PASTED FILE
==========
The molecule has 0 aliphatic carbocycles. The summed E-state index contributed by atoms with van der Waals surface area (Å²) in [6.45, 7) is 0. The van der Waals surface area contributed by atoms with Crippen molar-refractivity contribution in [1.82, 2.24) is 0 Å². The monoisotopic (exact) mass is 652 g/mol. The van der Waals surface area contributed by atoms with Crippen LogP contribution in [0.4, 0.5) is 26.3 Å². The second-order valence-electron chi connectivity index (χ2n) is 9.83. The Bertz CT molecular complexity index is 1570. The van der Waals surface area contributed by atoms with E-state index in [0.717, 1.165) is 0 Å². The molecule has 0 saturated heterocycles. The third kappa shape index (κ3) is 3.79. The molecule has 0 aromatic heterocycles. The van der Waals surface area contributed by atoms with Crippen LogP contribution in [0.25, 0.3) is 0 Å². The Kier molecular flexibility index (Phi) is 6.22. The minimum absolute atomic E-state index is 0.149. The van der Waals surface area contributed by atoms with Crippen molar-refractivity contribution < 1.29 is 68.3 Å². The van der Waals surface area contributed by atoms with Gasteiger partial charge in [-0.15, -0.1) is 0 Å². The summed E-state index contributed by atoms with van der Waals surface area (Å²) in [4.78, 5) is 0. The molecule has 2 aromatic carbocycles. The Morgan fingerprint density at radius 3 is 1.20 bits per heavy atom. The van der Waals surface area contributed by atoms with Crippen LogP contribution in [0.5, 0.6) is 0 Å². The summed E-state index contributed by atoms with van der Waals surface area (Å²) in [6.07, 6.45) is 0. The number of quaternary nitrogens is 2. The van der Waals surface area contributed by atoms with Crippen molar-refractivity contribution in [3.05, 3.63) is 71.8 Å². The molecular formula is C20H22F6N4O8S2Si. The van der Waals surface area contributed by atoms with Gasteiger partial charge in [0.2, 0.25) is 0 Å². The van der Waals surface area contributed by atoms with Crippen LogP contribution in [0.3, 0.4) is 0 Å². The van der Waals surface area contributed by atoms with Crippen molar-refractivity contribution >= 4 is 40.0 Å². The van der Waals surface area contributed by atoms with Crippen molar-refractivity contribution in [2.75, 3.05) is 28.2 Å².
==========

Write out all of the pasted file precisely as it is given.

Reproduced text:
The molecule has 0 aliphatic carbocycles. The summed E-state index contributed by atoms with van der Waals surface area (Å²) in [6.45, 7) is 0. The van der Waals surface area contributed by atoms with Crippen molar-refractivity contribution in [1.82, 2.24) is 0 Å². The monoisotopic (exact) mass is 652 g/mol. The van der Waals surface area contributed by atoms with Crippen LogP contribution in [0.4, 0.5) is 26.3 Å². The second-order valence-electron chi connectivity index (χ2n) is 9.83. The Bertz CT molecular complexity index is 1570. The van der Waals surface area contributed by atoms with E-state index in [0.717, 1.165) is 0 Å². The molecule has 0 saturated heterocycles. The third kappa shape index (κ3) is 3.79. The molecule has 0 aromatic heterocycles. The van der Waals surface area contributed by atoms with Crippen LogP contribution in [0.25, 0.3) is 0 Å². The Kier molecular flexibility index (Phi) is 6.22. The minimum absolute atomic E-state index is 0.149. The van der Waals surface area contributed by atoms with Crippen molar-refractivity contribution < 1.29 is 68.3 Å². The van der Waals surface area contributed by atoms with Gasteiger partial charge in [-0.15, -0.1) is 0 Å². The summed E-state index contributed by atoms with van der Waals surface area (Å²) in [4.78, 5) is 0. The molecule has 2 aromatic carbocycles. The Morgan fingerprint density at radius 3 is 1.20 bits per heavy atom. The van der Waals surface area contributed by atoms with Crippen LogP contribution in [0.5, 0.6) is 0 Å². The summed E-state index contributed by atoms with van der Waals surface area (Å²) in [6.07, 6.45) is 0. The number of quaternary nitrogens is 2. The van der Waals surface area contributed by atoms with Crippen molar-refractivity contribution in [3.05, 3.63) is 71.8 Å². The molecular formula is C20H22F6N4O8S2Si. The van der Waals surface area contributed by atoms with Gasteiger partial charge in [0.2, 0.25) is 0 Å². The van der Waals surface area contributed by atoms with Crippen LogP contribution in [0.3, 0.4) is 0 Å². The van der Waals surface area contributed by atoms with Crippen molar-refractivity contribution >= 4 is 40.0 Å². The van der Waals surface area contributed by atoms with Crippen molar-refractivity contribution in [2.75, 3.05) is 28.2 Å².